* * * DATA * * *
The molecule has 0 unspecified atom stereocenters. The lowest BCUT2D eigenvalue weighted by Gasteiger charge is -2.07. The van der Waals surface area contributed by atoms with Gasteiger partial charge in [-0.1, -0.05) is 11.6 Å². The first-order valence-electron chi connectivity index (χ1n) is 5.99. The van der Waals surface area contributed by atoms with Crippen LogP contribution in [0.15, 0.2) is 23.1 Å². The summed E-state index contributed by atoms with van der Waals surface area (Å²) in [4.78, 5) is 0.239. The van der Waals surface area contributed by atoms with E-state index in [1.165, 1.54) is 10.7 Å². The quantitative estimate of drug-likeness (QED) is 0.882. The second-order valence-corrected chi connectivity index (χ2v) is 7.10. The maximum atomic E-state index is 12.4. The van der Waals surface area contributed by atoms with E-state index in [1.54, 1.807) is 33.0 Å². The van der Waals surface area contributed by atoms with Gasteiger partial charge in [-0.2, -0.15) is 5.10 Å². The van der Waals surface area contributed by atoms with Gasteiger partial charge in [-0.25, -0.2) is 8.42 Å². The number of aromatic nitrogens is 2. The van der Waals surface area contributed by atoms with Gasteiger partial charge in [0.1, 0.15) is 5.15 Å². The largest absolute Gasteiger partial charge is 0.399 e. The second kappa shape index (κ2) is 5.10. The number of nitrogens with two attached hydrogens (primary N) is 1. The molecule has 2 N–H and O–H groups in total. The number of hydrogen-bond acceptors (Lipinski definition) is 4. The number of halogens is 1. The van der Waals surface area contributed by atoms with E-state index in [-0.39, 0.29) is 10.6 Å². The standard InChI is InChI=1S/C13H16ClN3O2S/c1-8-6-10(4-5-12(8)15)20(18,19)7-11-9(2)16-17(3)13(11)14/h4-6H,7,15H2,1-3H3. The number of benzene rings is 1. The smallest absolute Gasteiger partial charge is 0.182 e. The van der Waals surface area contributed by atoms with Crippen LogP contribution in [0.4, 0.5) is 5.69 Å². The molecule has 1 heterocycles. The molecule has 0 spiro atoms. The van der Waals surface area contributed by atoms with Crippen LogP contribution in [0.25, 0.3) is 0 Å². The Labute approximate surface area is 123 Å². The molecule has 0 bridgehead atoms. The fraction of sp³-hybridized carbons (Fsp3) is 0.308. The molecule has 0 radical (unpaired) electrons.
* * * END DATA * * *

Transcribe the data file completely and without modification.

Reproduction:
The molecule has 0 unspecified atom stereocenters. The lowest BCUT2D eigenvalue weighted by Gasteiger charge is -2.07. The van der Waals surface area contributed by atoms with Gasteiger partial charge in [-0.1, -0.05) is 11.6 Å². The first-order valence-electron chi connectivity index (χ1n) is 5.99. The van der Waals surface area contributed by atoms with Crippen LogP contribution in [0.15, 0.2) is 23.1 Å². The summed E-state index contributed by atoms with van der Waals surface area (Å²) in [4.78, 5) is 0.239. The van der Waals surface area contributed by atoms with E-state index in [1.165, 1.54) is 10.7 Å². The quantitative estimate of drug-likeness (QED) is 0.882. The second-order valence-corrected chi connectivity index (χ2v) is 7.10. The maximum atomic E-state index is 12.4. The van der Waals surface area contributed by atoms with E-state index in [1.54, 1.807) is 33.0 Å². The van der Waals surface area contributed by atoms with Gasteiger partial charge in [-0.2, -0.15) is 5.10 Å². The van der Waals surface area contributed by atoms with Gasteiger partial charge in [-0.25, -0.2) is 8.42 Å². The number of aromatic nitrogens is 2. The van der Waals surface area contributed by atoms with Gasteiger partial charge in [0.1, 0.15) is 5.15 Å². The largest absolute Gasteiger partial charge is 0.399 e. The second kappa shape index (κ2) is 5.10. The number of nitrogens with two attached hydrogens (primary N) is 1. The molecule has 2 N–H and O–H groups in total. The number of hydrogen-bond acceptors (Lipinski definition) is 4. The number of halogens is 1. The van der Waals surface area contributed by atoms with E-state index in [-0.39, 0.29) is 10.6 Å². The standard InChI is InChI=1S/C13H16ClN3O2S/c1-8-6-10(4-5-12(8)15)20(18,19)7-11-9(2)16-17(3)13(11)14/h4-6H,7,15H2,1-3H3. The number of benzene rings is 1. The smallest absolute Gasteiger partial charge is 0.182 e. The van der Waals surface area contributed by atoms with Crippen LogP contribution in [0.4, 0.5) is 5.69 Å². The molecule has 1 heterocycles. The molecule has 0 spiro atoms. The van der Waals surface area contributed by atoms with Crippen LogP contribution in [0.25, 0.3) is 0 Å². The Labute approximate surface area is 123 Å². The molecule has 0 bridgehead atoms. The fraction of sp³-hybridized carbons (Fsp3) is 0.308. The molecule has 0 radical (unpaired) electrons.